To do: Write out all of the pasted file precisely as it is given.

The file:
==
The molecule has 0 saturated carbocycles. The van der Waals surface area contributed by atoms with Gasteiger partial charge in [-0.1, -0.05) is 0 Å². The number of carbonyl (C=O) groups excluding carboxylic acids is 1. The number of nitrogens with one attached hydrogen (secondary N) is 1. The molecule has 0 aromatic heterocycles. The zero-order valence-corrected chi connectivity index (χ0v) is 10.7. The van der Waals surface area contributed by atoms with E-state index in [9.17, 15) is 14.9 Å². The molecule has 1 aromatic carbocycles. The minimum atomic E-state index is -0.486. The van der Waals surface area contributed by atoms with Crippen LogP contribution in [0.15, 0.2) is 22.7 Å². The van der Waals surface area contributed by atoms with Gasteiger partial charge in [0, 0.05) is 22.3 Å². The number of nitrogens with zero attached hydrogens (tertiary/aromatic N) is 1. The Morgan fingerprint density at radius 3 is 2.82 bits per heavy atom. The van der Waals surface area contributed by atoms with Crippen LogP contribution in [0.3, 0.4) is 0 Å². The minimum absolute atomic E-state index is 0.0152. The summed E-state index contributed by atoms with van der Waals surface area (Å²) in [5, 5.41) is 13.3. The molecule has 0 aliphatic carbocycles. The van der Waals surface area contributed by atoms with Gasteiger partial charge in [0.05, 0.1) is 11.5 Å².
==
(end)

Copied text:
The molecule has 0 saturated carbocycles. The van der Waals surface area contributed by atoms with Gasteiger partial charge in [-0.1, -0.05) is 0 Å². The number of carbonyl (C=O) groups excluding carboxylic acids is 1. The number of nitrogens with one attached hydrogen (secondary N) is 1. The molecule has 0 aromatic heterocycles. The zero-order valence-corrected chi connectivity index (χ0v) is 10.7. The van der Waals surface area contributed by atoms with E-state index in [9.17, 15) is 14.9 Å². The molecule has 1 aromatic carbocycles. The minimum atomic E-state index is -0.486. The van der Waals surface area contributed by atoms with Crippen LogP contribution in [0.15, 0.2) is 22.7 Å². The van der Waals surface area contributed by atoms with Gasteiger partial charge in [0, 0.05) is 22.3 Å². The number of nitrogens with zero attached hydrogens (tertiary/aromatic N) is 1. The Morgan fingerprint density at radius 3 is 2.82 bits per heavy atom. The van der Waals surface area contributed by atoms with Crippen LogP contribution in [0.3, 0.4) is 0 Å². The minimum absolute atomic E-state index is 0.0152. The summed E-state index contributed by atoms with van der Waals surface area (Å²) in [5, 5.41) is 13.3. The molecule has 0 aliphatic carbocycles. The van der Waals surface area contributed by atoms with Gasteiger partial charge in [0.05, 0.1) is 11.5 Å².